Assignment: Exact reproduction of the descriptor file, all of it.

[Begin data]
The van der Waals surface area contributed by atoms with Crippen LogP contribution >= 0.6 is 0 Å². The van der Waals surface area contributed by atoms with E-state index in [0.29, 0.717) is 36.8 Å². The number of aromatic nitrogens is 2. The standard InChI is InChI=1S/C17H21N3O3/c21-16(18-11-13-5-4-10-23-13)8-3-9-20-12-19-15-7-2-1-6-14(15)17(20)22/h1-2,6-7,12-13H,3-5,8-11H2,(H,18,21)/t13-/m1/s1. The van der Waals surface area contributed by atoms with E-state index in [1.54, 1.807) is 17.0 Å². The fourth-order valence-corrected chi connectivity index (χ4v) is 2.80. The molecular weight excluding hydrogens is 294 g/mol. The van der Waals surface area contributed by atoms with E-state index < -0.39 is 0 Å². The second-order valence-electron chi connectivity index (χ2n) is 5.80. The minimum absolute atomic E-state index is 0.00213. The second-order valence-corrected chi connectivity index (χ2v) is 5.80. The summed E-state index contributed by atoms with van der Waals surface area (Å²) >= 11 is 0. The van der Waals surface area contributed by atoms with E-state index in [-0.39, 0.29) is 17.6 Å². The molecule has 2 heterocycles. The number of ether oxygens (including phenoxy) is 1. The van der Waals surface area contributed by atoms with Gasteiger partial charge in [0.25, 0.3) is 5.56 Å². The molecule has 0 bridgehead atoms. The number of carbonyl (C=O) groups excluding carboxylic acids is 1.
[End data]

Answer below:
The van der Waals surface area contributed by atoms with Crippen LogP contribution >= 0.6 is 0 Å². The van der Waals surface area contributed by atoms with E-state index in [0.29, 0.717) is 36.8 Å². The number of aromatic nitrogens is 2. The standard InChI is InChI=1S/C17H21N3O3/c21-16(18-11-13-5-4-10-23-13)8-3-9-20-12-19-15-7-2-1-6-14(15)17(20)22/h1-2,6-7,12-13H,3-5,8-11H2,(H,18,21)/t13-/m1/s1. The van der Waals surface area contributed by atoms with E-state index in [1.54, 1.807) is 17.0 Å². The fourth-order valence-corrected chi connectivity index (χ4v) is 2.80. The molecular weight excluding hydrogens is 294 g/mol. The van der Waals surface area contributed by atoms with E-state index < -0.39 is 0 Å². The second-order valence-electron chi connectivity index (χ2n) is 5.80. The minimum absolute atomic E-state index is 0.00213. The second-order valence-corrected chi connectivity index (χ2v) is 5.80. The summed E-state index contributed by atoms with van der Waals surface area (Å²) >= 11 is 0. The van der Waals surface area contributed by atoms with E-state index in [-0.39, 0.29) is 17.6 Å². The molecule has 2 heterocycles. The number of ether oxygens (including phenoxy) is 1. The van der Waals surface area contributed by atoms with Gasteiger partial charge in [0.25, 0.3) is 5.56 Å². The molecule has 0 bridgehead atoms. The number of carbonyl (C=O) groups excluding carboxylic acids is 1.